The KM780 is a mechanical keyboard with either Cherry MX RGB Brown or Red switches depending on the model you buy. Each key is fully backlit and programmable with Anti-Ghosting, and full N-Key Rollover. There are six programmable macro keys to simplify multiple keystrokes to one simple button press. With the software, you are able to control how the RGB keys light up and you can save that as one of three available on-board profiles. There is also a dedicated media panel that has 1/8″ inputs and USB pass through as well. The keyboard’s dimensions are around 20″ x 7″ x 2″ without the palm rest.
|G.Skill KM780 RGB Gaming Keyboard Specifications|
|Key Switch||Cherry MX RGB Brown Switch|
|Full N-Key Rollover||Yes|
|Gaming Mode Option||
|Additional Macro Keys||6|
|Dedicated Media Control Panel||Yes|
|Audio-in and Microphone-out||Yes|
|Mouse Cable Holder||Yes|
|Detachable Palm Rest||Yes|
|Dimensions / Dimensions with Palm Rest||518mm x 172mm x 48mm (20.4″ x 6.8″ x 1.9″) / 518mm x 228mm x 48mm (20.4″ x 8.9″ x 1.9″)|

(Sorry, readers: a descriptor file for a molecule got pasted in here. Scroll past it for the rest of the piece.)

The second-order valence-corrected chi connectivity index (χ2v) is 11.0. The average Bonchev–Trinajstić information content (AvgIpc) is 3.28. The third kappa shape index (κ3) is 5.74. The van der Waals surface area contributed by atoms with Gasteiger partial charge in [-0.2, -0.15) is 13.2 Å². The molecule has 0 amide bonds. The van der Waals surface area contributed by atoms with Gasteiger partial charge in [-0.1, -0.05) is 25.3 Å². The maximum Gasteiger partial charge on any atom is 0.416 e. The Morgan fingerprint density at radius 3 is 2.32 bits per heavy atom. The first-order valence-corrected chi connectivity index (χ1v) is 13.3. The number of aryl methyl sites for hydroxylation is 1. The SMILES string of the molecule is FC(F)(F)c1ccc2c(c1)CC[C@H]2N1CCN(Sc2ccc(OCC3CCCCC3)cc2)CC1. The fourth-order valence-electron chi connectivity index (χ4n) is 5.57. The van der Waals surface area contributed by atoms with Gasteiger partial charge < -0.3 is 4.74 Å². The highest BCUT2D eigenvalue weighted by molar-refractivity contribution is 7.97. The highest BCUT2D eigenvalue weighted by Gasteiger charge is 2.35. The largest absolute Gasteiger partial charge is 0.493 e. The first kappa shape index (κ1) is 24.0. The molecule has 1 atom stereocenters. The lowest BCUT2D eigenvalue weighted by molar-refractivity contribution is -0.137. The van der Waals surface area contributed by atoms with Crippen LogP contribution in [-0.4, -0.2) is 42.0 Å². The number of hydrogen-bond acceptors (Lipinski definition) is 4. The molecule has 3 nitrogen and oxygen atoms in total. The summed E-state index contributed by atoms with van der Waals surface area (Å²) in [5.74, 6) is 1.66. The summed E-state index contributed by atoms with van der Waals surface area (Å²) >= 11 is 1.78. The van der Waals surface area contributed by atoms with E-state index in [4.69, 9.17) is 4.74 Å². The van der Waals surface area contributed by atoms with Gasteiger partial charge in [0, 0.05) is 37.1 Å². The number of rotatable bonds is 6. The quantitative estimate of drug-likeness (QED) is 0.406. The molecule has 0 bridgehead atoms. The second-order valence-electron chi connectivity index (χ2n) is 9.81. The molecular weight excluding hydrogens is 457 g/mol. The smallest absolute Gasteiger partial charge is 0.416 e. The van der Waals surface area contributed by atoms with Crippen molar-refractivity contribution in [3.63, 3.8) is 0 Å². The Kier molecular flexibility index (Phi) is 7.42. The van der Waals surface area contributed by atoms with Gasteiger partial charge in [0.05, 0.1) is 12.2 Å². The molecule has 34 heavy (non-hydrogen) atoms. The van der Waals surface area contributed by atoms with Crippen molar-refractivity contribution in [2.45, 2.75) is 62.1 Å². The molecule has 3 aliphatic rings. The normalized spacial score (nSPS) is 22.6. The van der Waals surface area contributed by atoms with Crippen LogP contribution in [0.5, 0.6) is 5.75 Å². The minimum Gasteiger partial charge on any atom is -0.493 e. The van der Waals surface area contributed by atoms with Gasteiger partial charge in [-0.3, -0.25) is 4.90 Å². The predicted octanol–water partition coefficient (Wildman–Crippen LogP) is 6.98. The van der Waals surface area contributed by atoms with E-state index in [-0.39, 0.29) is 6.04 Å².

|Weight / Weight with Palm Rest||1.36kg (~ 3lbs) / 1.54kg (~3.4lbs)|
|Warranty||2-year Limited Warranty.|
Check out the features below:
SR910 Gaming Headset
The SR910 Gaming headset is a true 7.1 headset. It has a total of ten drivers (five on each side). They range in size from 23mm for the rear, 30mm for the front and center drivers, and 40mm for the subwoofer (all 32Ω @ 1KHz). The frequency response of the system is 20-20,000 Hz. The microphone is a typical unidirectional noise cancelling condenser type with sensitivity of 36±3 dB and a frequency response of 50-10,000 Hz. The headset connects to your PC via USB 2.0 Type A connection and has almost ten feet of cord. The cans themselves weigh in at almost a pound (.92 to be exact) so they are a bit on the beefy side.
|G.Skill SR910 Gaming Headset Specifications|
|Headphone Driver Material||Neodymium Magnet|
|Headphone Driver Diameter||40mm(Sub), 30mm(Front/Center), 23mm(Rear)|
|Headphone Impedance||32Ω @ 1kHz|
|Frequency Response||20-20,000 Hz|
|Microphone Type||Unidirectional Noise Cancelling Condenser|